Zone Roof Gardens to Plan For Abrupt Climate Change (the game)

Posted in Abrupt Climate Change at 5:09 pm

If you knew global warming would bring an abrupt climate change, roof gardens might be close to a first response. (See premise for the game.) Better yet, they offer immediate benefits.

Roof gardens are of two types. There are shallow gardens that use between 1 to 4 inches of dirt and are relatively low maintenance called extensive roof gardens. There are also intensive roof gardens that are often landscaped retreats that have at least 8 inches of soil, irrigation systems and can require significant roof reinforcement. Both offer immediate benefits of extended roof life, energy conservation, runoff control, air pollution mitigation, and ambient air temperature reduction in urban areas.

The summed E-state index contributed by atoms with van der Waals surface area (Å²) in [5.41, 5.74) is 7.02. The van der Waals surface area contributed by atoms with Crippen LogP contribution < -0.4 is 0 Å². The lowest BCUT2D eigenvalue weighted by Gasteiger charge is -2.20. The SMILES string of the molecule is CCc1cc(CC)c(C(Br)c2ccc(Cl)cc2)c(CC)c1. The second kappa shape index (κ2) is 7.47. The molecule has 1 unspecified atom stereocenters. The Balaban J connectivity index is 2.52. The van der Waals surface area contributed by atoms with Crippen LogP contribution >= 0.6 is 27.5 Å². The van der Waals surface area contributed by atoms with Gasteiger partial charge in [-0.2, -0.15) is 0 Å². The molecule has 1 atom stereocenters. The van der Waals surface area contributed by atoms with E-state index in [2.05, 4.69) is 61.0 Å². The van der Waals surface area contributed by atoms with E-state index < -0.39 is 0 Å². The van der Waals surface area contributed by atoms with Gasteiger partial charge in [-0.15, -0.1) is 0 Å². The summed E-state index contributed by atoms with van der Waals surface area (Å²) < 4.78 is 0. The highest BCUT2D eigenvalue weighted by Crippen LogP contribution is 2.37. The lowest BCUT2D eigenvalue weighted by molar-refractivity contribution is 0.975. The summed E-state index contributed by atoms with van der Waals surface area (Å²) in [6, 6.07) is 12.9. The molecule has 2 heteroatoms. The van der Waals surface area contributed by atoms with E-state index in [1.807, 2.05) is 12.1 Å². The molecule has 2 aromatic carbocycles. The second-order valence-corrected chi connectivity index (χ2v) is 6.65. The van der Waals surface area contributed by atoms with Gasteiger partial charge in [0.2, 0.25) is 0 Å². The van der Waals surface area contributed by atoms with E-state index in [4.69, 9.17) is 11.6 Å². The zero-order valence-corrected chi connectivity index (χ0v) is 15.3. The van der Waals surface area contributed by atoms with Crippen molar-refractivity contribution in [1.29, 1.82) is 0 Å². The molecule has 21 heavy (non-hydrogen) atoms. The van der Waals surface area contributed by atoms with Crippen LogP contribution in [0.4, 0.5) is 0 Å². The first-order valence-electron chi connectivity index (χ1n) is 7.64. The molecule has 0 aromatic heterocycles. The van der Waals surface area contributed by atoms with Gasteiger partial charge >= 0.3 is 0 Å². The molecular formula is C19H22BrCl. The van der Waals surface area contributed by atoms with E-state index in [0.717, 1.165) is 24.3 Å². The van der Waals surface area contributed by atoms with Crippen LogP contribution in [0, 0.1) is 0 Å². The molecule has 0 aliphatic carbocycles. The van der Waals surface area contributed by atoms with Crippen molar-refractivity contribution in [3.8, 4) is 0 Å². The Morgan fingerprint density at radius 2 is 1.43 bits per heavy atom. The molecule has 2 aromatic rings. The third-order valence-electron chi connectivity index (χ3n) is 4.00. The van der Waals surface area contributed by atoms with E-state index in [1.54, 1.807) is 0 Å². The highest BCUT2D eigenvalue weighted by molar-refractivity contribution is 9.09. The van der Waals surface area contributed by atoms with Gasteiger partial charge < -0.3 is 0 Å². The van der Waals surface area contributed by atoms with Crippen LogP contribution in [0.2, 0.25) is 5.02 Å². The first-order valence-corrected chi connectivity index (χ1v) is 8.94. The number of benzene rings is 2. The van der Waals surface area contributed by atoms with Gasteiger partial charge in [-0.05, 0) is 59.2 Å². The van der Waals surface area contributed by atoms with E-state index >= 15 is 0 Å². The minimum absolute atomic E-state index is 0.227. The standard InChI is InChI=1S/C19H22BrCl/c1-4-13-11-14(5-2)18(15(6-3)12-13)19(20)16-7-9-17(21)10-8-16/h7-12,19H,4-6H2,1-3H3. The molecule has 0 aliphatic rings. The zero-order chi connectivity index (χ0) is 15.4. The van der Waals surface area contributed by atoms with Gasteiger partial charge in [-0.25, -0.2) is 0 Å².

If you were only concerned with peak storm runoffs, global warming or energy conservation you might start zoning to encourage moving towards all roofs having extensive roof gardens. If you know you need to be able to maximize food production, you might start tax breaks for intensive garden roofs. Growing your food on your roof not only greatly increases the fertile area that may be available to some communities, it may provide added security for crops in the scenario postulated by the community planners game.

This is long-range strategy that could take 40 – 50 years to become fully functional. Even with great tax incentives (even more hypothetical than abrupt climate change) roofs will primarily be replaced as they wear out or as new homes are built. If new homes are built now with extensive roofs, it is expected that it will be 40 years before they require a new roof.

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